Burglary: It’s Not Robbery

Before we dive headfirst into the real meat of this article, let’s first begin with a bit of background regarding the crimes of burglary and robbery. Otherwise, those of you who use social media sites and/or watching TV news and crime dramas as your main sources of research, well, you may not know that burglary and robbery are not the same. Not even close.

Here’s a great example of how the media often mixes up the two crimes.

The headline:

“British Olympian says medals were stolen from her home in robbery.”

I read the article hoping I’d learn how and why armed and dangerous bad guys forcibly robbed the unfortunate female athlete at gunpoint in her own home. But that’s not what happened. The headline was inaccurate, likely due to an ill-informed writer and/or editor.

The public typically assumes when they read or hear something in the news, it must be fact because, well, it’s the news, and not fiction. When the media passes along bad information, unsuspecting everyday people could believe it to be true and then repeat it in conversation and/or in writings. And this is one way those faux facts make it into books. The best means to prevent using this type of misinformation, of course, is to conduct honest to goodness research.

Back to the news story about the runner’s “home robbed at gunpoint.”

The first line of the first paragraph of the news story immediately contradicted the headline, saying the distance runner received the news that her home had been ransacked while she was away. 

“A British Olympian distance runner said Wednesday thieves ‘ransacked’ her home and stole some of her medals and jewelry.” According to the BBC, she said a family member went to check on her dog and found the home “trashed.”

The runner, Eilish McColgan, later said she was upset and angry when she learned that her home had been the target of a burglary.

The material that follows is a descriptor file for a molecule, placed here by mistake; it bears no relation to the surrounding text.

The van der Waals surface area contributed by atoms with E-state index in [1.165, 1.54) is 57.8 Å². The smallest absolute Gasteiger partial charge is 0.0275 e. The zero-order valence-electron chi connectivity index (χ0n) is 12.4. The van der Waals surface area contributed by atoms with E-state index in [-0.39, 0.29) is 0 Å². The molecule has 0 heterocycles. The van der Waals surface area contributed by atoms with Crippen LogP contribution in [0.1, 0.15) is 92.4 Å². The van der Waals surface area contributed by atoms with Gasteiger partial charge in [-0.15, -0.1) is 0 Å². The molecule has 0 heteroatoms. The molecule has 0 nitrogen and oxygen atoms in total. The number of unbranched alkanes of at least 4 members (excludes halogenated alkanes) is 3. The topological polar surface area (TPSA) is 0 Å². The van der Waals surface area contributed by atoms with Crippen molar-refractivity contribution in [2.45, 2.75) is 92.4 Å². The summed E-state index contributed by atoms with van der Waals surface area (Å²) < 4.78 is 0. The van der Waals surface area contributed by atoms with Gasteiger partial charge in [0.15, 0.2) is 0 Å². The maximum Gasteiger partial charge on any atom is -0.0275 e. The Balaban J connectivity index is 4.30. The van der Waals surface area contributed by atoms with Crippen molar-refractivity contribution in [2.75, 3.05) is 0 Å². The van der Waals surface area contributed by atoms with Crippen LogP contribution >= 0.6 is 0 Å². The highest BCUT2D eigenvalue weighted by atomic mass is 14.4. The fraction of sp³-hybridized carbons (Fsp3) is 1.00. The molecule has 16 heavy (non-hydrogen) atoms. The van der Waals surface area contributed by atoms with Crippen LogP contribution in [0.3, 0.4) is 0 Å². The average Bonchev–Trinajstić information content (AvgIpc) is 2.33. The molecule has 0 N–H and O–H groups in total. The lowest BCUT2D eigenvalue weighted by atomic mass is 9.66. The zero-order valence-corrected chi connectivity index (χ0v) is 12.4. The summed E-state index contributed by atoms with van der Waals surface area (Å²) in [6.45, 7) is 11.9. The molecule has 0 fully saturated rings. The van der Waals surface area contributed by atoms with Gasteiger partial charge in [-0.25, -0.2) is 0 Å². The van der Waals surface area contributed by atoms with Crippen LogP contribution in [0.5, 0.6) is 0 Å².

She’d not been robbed. She was not at home when the crook broke into her home and took her belongings. Unlike the news reporter, Eilish McColgan knew the difference between burglary and robbery.

The fact that she was not at home is very important detail that affects how the criminal would be charged, if caught.

Burglary is a property crime.

In a property crime, a victim’s property is stolen or destroyed, without the use or threat of force against the victim. Property crimes include burglary and theft as well as vandalism and arson. – National Institute of Justice

Burglary as defined by Black’s Law Dictionary

“The breaking and entering the house of another in the night-time, with intent to commit a felony therein, whether the felony be actually committed or not.”

In Virginia, where I served as law enforcement officer/detective, the law governing burglary states:

§ 18.2-89. Burglary; how punished.

If any person break and enter the dwelling house of another in the nighttime with intent to commit a felony or any larceny therein, he shall be guilty of burglary, punishable as a Class 3 felony; provided, however, that if such person was armed with a deadly weapon at the time of such entry, he shall be guilty of a Class 2 felony.
§ 18.2-90. Entering dwelling house, etc., with intent to commit murder, rape, robbery or arson; penalty.

If any person in the nighttime enters without breaking or in the daytime breaks and enters or enters and conceals himself in a dwelling house or an adjoining, occupied outhouse or in the nighttime enters without breaking or at any time breaks and enters or enters and conceals himself in any building permanently affixed to realty, or any ship, vessel or river craft or any railroad car, or any automobile, truck or trailer, if such automobile, truck or trailer is used as a dwelling or place of human habitation, with intent to commit murder, rape, robbery or arson in violation of §§ 18.2-77, 18.2-79 or § 18.2-80, he shall be deemed guilty of statutory burglary, which offense shall be a Class 3 felony. However, if such person was armed with a deadly weapon at the time of such entry, he shall be guilty of a Class 2 felony.

VA Code § 18.2-91

If any person commits any of the acts mentioned in § 18.2-90 with intent to commit larceny, or any felony other than murder, rape, robbery or arson in violation of §§ 18.2-77, 18.2-79 or § 18.2-80, or if any person commits any of the acts mentioned in § 18.2-89 or § 18.2-90 with intent to commit assault and battery, he shall be guilty of statutory burglary, punishable by confinement in a state correctional facility for not less than one or more than twenty years or, in the discretion of the jury or the court trying the case without a jury, be confined in jail for a period not exceeding twelve months or fined not more than $2,500, either or both. However, if the person was armed with a deadly weapon at the time of such entry, he shall be guilty of a Class 2 felony.